26 August 2004
As the Athens Olympics heads towards its conclusion, it has been a mixed bag for South Africa’s athletes, with no more medals after four in the first week, and the results in many cases something of a disappointment, especially in track and field. We’re not done yet, though …
800 metres: twin hopes
There was some good news in the men’s 800 metres. Mbulaeni Mulaudzi, who struggled with illness and injury in the run-up to Athens, showed good form to win his first round heat in a decent 1:45.72.
Hezekiel Sepeng, a silver medal winner all of eight years ago in Atlanta, finished second in his heat, comfortably qualifying for the semi-finals ahead of the third-placed finisher.
Hurdles: one of three through
A trio of 400 metres hurdles athletes won through to the semi-finals, but only one advanced to the final.
Llewellyn Herbert, a bronze medal winner four years ago, clocked a decent 48.57 in his race, but it left him short of a place in the final, as he ended fifth. Okkert Cilliers, who led the world for most of the year with a time of 48.02, managed only 49.01 and a sixth spot in his semi-final.
Alwyn Myburgh rose to the challenge, however, running a season’s best 48.21 to win through to the final. Hot gold medal favourite Felix Sanchez won in 47.93, with Poland’s Marek Plawgo second in 48.16, just in front of the young South African.
Diver Jenna Dreyer put a horror showing in the 10-metre platform event behind her, finding the fortitude and belief to qualify for the semi-finals of the three-metre springboard.
It was a great turnaround for the 18-year-old, who finished stone last in the 10-metre event, a result that left her in tears.
‘No way I could have gone any harder’
Sprint canoeist Alan van Coller started the week slowly, finishing sixth in his heat in the K1 1 000 metre race on Monday. He complained of stiff forearms, but did enough to qualify for the semi-finals.
Two days later, in the semis, he improved his finish by one place, taking fifth, but it wasn’t enough to earn Van Coller a place in the final.
Sandwiched between the 1 000-metre races, the Johannesburg-based star qualified for the semi-finals of the K1 500-metre event by winning his heat. He felt confident heading into Thursday’s semi-finals, but came home in fourth spot to miss out on the finals by one place; third position would have been enough for a place in the medal decider.
“Man, I wanted that final so badly”, Van Coller said after the race. “In the last hundred metres I was going in overdrive. The horizon was moving in front of my eyes. There is no way I could have gone any harder.”
Men’s hockey: enough chances
The men’s hockey team got the week off to a bad start when they were soundly beaten by New Zealand, going down 4-1, thus consigning them to the playoff for positions 9 to 12.
Although the Kiwis deserved to win on the balance of play, South Africa had enough chances to match them, and penalty corners did not reap the benefits New Zealand enjoyed as their short corner ace, Hayden Shaw, struck twice in quick succession to break open a 1-all game.
Two days later, South Africa found their stride against Egypt in the cross-pool playoffs to book themselves a game against Britain for ninth place after the British beat Argentina 4-1.
Led by a hat-trick from the brilliant Greg Nicol, South Africa crushed the African champions 5-1, leaving one wondering how the Egyptians ever managed to annex the continental title ahead of Craig Jackson and company earlier this year. Craig Fulton and Emile Smith also netted for South Africa in a comprehensive victory.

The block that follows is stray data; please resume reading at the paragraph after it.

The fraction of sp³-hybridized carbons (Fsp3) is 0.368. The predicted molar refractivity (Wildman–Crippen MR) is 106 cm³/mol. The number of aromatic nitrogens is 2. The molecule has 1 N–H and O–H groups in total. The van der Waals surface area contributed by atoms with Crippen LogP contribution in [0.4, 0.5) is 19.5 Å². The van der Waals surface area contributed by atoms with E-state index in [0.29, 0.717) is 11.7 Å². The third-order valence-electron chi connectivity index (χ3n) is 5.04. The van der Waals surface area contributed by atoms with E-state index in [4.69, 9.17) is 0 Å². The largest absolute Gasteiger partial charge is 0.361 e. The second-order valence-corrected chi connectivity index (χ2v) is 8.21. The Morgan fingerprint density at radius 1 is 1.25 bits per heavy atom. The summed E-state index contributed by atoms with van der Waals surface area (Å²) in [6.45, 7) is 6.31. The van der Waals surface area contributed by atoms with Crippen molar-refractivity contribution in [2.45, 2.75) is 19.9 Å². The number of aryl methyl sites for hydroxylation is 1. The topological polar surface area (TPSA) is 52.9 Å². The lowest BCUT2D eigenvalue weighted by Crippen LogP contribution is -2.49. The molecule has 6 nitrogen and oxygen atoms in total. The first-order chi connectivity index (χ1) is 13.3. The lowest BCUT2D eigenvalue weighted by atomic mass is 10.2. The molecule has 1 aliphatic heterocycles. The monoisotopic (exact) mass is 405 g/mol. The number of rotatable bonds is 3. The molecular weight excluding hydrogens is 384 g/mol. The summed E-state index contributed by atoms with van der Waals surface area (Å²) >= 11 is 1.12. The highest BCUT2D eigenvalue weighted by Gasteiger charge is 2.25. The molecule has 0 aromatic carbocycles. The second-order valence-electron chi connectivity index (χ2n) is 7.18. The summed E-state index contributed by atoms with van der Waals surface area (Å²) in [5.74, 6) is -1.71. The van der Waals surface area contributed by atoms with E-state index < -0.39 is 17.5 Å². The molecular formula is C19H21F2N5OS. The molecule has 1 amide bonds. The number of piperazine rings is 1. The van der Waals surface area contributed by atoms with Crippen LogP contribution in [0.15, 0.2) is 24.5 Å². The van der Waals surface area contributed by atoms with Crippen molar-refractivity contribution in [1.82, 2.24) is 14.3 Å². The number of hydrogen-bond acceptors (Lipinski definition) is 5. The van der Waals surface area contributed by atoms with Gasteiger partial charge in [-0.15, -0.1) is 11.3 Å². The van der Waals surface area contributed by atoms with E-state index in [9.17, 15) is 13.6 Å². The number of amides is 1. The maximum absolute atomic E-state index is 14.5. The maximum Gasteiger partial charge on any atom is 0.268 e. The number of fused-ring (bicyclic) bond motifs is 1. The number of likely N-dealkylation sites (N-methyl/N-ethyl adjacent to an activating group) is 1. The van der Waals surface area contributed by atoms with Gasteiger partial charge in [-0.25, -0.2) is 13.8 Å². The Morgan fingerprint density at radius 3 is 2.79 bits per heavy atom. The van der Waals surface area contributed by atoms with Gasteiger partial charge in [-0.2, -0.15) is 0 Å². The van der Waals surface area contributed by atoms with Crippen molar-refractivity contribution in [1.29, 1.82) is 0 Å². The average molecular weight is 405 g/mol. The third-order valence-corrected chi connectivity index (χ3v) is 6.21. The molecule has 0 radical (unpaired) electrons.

Track and field: few peaks
Among South Africa’s track and field athletes, few appear to have peaked for Athens. Nicoleen Cronje was way off the pace in the women’s 20-kilometre walk, ending in 47th position, nearly 12 minutes behind the winner.
Heide Seyerling-Quinn, running in the 200 metres, was a shadow of the woman who contested the 400 metres final in Sydney four years ago. Her time of 23.66 was good for fifth in a heat of six runners and not nearly good enough to advance to the second round.
Discus throwers Frantz Kruger and Hannes Hopley contested the final of the men’s discus, but never really challenged for a medal. Kruger, who won bronze in Sydney, ended fifth following the disqualification of Robert Fazekas for doping. However, he was over two metres behind Alexander Tammet, who took home bronze. Hopley ended eighth.
There was more disappointment for South Africa in the men’s 200 metres. Leigh Julius turned in a time of 20.80, but that meant he finished sixth in his heat, and with seven heats in total he had little chance of moving on.
Shaun Bownes managed only a sixth-place finish in round one of the 110 metres hurdles on Tuesday, but his time of 13.52 earned him a spot in the second round. Unfortunately, his 13.62 the next day kept him out of the semi-finals.
Sunette Viljoen contested the women’s javelin, but appeared a little out of her depth, ending eighteenth out of 22 in her qualifying group.
Megan Hall found the going tough in the triathlon, ending in 36th place, nearly 12 minutes behind the winner, Kate Allen of Australia.
In 2003 Okkert Brits won silver in the pole vault at the World Championships in Paris, and he showed good consistency. In fact, he performed so well that he moved to the top of the world rankings. However, he again failed to live up to expectations at a major championship, failing to qualify for the final of the pole vault.